World's premier FREE site for learners + teachers of English

Newspapers Vocabulary

article n. a text or piece of writing in a newspaper, magazine, news website, etc on any non-fiction subject
There's a great article on doing business in China in today's Washington Post.
broadsheetUK n. a large-format newspaper, especially one with reliable news reports and opinion pieces by qualified experts and experienced contributors - see tabloid
The New York Times is a daily broadsheet famous for its quality journalism.
censor n. a state official who can stop publication of articles they find morally or politically offensive - censorship n.
Articles that criticize the government don't get past the censor these days.
chequebook journalism n. the obtaining of exclusive rights to a story by payment of large sums of money
Why shouldn't a woman who was abused by some rich politician make some money from chequebook journalism?
correspondent n. a journalist who covers a particular topic (eg politics, foreign news, sports etc) for a newspaper or other news media
Jonathon's been a foreign correspondent for the BBC for many years, mostly in Asia.
critic n. a person who writes reviews of things like books, films, plays, food, wine etc
Bob Halliday was a great music and food critic who wrote reviews and special features for the Bangkok Post.
desk n. a department of a newspaper [eg: the travel desk]
Unless you've spent years following lots of different sports, you're not really qualified to take over a sports desk.
edit v. to check, modify and generally prepare written material for publication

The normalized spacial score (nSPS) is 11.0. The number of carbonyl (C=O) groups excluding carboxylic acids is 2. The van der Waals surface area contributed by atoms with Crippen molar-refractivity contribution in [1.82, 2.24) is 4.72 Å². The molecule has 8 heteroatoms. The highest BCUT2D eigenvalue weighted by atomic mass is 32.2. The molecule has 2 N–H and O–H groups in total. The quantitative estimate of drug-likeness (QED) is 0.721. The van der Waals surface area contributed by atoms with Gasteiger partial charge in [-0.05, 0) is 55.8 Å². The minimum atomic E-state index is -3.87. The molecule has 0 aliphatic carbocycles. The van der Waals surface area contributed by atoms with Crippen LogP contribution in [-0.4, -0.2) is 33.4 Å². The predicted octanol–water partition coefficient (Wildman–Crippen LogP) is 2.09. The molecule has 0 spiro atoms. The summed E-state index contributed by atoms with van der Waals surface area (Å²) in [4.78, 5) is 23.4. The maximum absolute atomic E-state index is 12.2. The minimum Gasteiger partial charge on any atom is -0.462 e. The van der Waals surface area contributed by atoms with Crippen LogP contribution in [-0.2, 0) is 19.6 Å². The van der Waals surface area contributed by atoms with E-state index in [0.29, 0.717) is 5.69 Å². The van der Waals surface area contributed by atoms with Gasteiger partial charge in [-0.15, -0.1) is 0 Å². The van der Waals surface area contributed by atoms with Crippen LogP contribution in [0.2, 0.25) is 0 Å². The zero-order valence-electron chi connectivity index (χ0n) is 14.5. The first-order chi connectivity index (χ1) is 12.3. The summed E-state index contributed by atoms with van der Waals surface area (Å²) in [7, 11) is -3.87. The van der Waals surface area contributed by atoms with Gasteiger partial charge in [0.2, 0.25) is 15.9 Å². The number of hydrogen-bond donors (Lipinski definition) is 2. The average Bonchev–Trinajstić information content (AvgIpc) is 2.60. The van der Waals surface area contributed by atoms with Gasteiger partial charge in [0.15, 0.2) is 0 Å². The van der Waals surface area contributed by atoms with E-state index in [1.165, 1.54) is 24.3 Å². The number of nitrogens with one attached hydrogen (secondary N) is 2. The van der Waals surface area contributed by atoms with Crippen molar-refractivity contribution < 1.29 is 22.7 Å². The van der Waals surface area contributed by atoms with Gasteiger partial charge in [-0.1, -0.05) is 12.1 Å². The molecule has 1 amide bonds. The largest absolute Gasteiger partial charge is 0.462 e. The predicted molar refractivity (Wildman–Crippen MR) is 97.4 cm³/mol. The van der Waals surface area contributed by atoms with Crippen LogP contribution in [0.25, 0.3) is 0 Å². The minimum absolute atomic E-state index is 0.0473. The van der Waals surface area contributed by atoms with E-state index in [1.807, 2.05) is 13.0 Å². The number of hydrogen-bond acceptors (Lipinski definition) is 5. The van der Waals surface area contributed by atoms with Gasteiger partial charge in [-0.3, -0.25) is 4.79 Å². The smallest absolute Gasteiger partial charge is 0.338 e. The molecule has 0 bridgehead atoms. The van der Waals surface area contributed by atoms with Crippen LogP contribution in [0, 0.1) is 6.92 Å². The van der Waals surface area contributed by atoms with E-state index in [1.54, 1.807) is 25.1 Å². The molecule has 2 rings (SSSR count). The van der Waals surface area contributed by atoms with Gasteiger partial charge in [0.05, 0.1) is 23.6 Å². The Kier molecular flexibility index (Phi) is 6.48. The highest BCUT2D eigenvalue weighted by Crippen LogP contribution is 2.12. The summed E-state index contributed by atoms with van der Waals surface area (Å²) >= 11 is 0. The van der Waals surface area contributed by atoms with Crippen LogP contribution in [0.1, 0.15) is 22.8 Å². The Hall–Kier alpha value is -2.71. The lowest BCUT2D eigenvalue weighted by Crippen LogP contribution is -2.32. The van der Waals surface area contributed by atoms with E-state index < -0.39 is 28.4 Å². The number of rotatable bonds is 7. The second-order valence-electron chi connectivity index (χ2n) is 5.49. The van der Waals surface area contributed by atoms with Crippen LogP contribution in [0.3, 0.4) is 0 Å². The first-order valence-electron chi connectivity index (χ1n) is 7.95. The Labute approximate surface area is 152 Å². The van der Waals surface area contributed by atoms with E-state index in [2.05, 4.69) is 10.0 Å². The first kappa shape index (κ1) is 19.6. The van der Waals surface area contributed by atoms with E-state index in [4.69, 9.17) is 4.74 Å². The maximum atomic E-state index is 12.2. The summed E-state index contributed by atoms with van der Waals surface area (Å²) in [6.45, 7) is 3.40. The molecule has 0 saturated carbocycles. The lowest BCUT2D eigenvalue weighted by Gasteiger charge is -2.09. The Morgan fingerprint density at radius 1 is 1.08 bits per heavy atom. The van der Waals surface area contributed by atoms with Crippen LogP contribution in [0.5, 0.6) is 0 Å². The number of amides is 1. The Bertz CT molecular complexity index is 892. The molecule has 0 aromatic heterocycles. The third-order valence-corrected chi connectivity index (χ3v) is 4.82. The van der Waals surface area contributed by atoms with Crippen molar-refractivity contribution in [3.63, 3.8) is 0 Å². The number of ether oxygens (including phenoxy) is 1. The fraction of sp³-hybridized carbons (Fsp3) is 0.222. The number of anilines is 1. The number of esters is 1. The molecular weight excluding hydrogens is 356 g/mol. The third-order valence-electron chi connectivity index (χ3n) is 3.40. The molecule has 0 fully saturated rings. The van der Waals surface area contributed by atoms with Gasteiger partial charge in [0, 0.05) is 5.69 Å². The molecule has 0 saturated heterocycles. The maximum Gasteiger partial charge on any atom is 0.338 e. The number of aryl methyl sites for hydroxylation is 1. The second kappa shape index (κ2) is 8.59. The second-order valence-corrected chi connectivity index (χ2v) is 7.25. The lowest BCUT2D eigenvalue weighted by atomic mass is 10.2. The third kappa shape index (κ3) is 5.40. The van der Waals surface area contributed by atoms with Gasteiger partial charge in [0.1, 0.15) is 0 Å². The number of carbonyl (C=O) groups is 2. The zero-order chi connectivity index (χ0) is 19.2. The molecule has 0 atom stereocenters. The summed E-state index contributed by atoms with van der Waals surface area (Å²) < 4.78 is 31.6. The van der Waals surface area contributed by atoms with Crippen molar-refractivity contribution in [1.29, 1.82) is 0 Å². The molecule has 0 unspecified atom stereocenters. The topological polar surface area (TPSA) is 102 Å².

If you've got an eye for detail and excellent written English, you could apply for a job editing newspaper articles.
editor n. 1 a person who edits 2 the head of a newspaper or newspaper department
If certain newspaper editors hadn't supported him, the president mightn't have been elected.
editorial n. an article written by the editor stating his opinion
Today's editorial says anyone guilty of massive wage theft should be jailed, especially top executives and billionaires.
exclusive rights n. legal permission for one newspaper only to publish a story
It'll be worth paying for the exclusive rights if we can get them for a reasonable amount.
feature n. a special or regular article in a newspaper, usually displayed prominently
On Saturdays the paper publishes special features on sports and sports stars.
front page n. the first page of a newspaper, usually carrying the day's most important story
Have you seen the headline on the front page of today's paper?
headline n. 1 the title at the top of an article 2 headlines the most important stories
Writing a catchy headline that grabs people's attention isn't as easy as it looks.
journalist n. a person employed to write articles for a newspaper - journalism n.
I've wanted to be a journalist ever since I was in school.
media n. the media all the means of mass communication (newspapers, TV, radio, websites, etc)
Why does the royal family get so much attention in the media?
news website n. a place on the Internet where news is reported, usually as written articles with supporting images and/or video footage
Some news websites are online versions of printed newspapers or broadcast news media, while others exist purely as websites.
opinion n. what a person thinks about a particular subject; a subjective point of view
Reporters aren't supposed to express their opinions unless they're writing a column or an opinion piece.
paper n. 1 thin, flexible material on which you can write or print something 2 a newspaper
The train used to be full of people reading the paper, but these days they just look at their smartphones.
sensationalism n. low-quality journalism with stories made more shocking or exciting to attract more readers - sensationalist adj.
News websites had trouble making money at first, so they used sensationalism to boost traffic and income.
story n. a news article or report
Who wrote that story on the next World Cup in today's paper?
tabloid n. a small-format newspaper, especially one with sensationalist stories - see broadsheet
Tabloids are smaller than broadsheets, so the pages are easier to turn.